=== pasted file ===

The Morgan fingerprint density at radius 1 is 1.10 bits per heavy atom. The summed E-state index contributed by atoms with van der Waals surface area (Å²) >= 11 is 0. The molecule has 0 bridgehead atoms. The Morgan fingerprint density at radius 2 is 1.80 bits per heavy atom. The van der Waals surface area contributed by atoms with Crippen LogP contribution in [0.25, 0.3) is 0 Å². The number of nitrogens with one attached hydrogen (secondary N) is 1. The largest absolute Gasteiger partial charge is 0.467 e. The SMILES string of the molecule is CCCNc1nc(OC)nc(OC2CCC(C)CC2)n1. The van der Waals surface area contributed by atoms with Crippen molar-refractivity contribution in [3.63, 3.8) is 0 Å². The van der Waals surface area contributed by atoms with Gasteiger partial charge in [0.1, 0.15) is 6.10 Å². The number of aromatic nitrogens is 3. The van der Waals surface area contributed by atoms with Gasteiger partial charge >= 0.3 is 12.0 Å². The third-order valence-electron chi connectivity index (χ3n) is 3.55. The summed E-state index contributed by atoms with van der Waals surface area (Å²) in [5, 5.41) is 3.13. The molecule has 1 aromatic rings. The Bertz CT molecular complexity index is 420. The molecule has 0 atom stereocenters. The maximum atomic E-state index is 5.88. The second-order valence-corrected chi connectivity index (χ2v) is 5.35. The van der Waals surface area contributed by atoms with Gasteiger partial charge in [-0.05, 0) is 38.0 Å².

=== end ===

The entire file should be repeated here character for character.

The Morgan fingerprint density at radius 1 is 1.10 bits per heavy atom. The summed E-state index contributed by atoms with van der Waals surface area (Å²) >= 11 is 0. The molecule has 0 bridgehead atoms. The Morgan fingerprint density at radius 2 is 1.80 bits per heavy atom. The van der Waals surface area contributed by atoms with Crippen LogP contribution in [0.25, 0.3) is 0 Å². The number of nitrogens with one attached hydrogen (secondary N) is 1. The largest absolute Gasteiger partial charge is 0.467 e. The SMILES string of the molecule is CCCNc1nc(OC)nc(OC2CCC(C)CC2)n1. The van der Waals surface area contributed by atoms with Crippen molar-refractivity contribution in [3.63, 3.8) is 0 Å². The van der Waals surface area contributed by atoms with Gasteiger partial charge in [0.1, 0.15) is 6.10 Å². The number of aromatic nitrogens is 3. The van der Waals surface area contributed by atoms with Gasteiger partial charge >= 0.3 is 12.0 Å². The third-order valence-electron chi connectivity index (χ3n) is 3.55. The summed E-state index contributed by atoms with van der Waals surface area (Å²) in [5, 5.41) is 3.13. The molecule has 1 aromatic rings. The Bertz CT molecular complexity index is 420. The molecule has 0 atom stereocenters. The maximum atomic E-state index is 5.88. The second-order valence-corrected chi connectivity index (χ2v) is 5.35. The van der Waals surface area contributed by atoms with Gasteiger partial charge in [-0.05, 0) is 38.0 Å².